Old Forge, with hundreds of miles of trails, calls itself the “Snowmobile Capital of the East.” Trails, groomed twice daily during the winter, connect with all of New York’s other major trail systems and the Canadian border. Trails open in early December after the end of big game hunting season and stay open as long as conditions permit.
Town streets are open to sledders in Old Forge and more than 500 miles of trails connect the village with nearby towns. Most of the trails are loops, allowing riders to begin and end their trip in Old Forge. New York State allows snowmobiling on trails in nearby Fulton Chain and Moose River Plains Wild Forests. Some of the trails in the region are mapped for GPS and smartphone users. Clubs and area businesses sell paper maps, and Mohawk Valley GIS (dynamicmaps.net) maintains an interactive map online showing points of interest such as towns, lodging and dining.
Trail Markers and Signs
The International Association of Snowmobile Administrators established uniform signage regulations for trails across the United States with heavy snowmobile usage. Many, such as stop and yield signs, are simply smaller versions of highway markers and the rest are fairly intuitive. An orange diamond with a reflective border simply informs the rider she’s on a designated trail. Brown and yellow signs indicate the trail number. Additional signs warn riders of spots where logging trucks cross the road, where trails are temporarily closed and where other dangers might not be apparent.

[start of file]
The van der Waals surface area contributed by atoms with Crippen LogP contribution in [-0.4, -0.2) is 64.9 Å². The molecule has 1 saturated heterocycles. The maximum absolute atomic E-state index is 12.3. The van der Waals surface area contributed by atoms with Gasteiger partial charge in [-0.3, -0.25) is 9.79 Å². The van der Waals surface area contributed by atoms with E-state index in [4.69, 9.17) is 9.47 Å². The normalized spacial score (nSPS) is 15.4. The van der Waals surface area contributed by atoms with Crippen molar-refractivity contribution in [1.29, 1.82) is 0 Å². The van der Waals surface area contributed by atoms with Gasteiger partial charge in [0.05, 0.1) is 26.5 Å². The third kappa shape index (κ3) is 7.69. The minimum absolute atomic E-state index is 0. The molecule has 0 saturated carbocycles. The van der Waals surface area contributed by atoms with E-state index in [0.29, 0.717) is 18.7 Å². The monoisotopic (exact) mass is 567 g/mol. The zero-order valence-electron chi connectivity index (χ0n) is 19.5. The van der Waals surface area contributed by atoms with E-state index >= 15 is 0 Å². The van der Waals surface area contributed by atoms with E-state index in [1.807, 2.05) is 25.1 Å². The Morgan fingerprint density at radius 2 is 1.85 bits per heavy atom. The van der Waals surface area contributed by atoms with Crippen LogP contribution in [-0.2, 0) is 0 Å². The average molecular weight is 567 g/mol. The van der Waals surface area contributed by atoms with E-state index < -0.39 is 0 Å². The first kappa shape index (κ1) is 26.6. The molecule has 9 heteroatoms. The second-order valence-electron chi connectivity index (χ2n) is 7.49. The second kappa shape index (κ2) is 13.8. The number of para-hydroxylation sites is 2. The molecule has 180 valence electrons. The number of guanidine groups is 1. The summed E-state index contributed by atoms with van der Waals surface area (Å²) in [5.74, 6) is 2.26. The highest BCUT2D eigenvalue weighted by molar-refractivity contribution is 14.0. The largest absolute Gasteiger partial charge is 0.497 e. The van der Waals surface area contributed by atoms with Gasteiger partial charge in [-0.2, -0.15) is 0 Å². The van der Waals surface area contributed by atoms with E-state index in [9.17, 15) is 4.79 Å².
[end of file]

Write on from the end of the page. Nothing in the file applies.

The 19th Green Motel (19thgreenmotel.com) provides direct access to Trail No. 7 in Old Forge. Standard motel rooms have microwave ovens and dorm fridges, and the motel provides free wireless Internet access. Across the street, the Knotty Pine Restaurant (knottypine.com) serves steaks, chops and seafood. Pine Knoll Lodge (pineknolllodge.net), with direct access to the trail system, offers accommodations in standard rooms and cabins, one of them lakefront. The lodge is a short walk from downtown Old Forge restaurants.
The Glenmore Bar and Grill (glenmorebarandgrill.com), overlooking Big Moose Lake in Eagle Bay, is just off Trail No. 10. Snowmobilers also can get to the restaurant from the lake when it’s frozen. The casual restaurant serves pizza and burgers, a selection of wraps and Mexican entrees and a few local beers. The Glenmore has a few rooms with shared bathrooms and basic amenities for overnight guests. Daiker’s (daikers.com) calls itself “An Adirondack Pitstop.” The restaurant overlooking Fourth Lake serves casual fare and hosts Friday night fish dinners. Weekends feature live entertainment.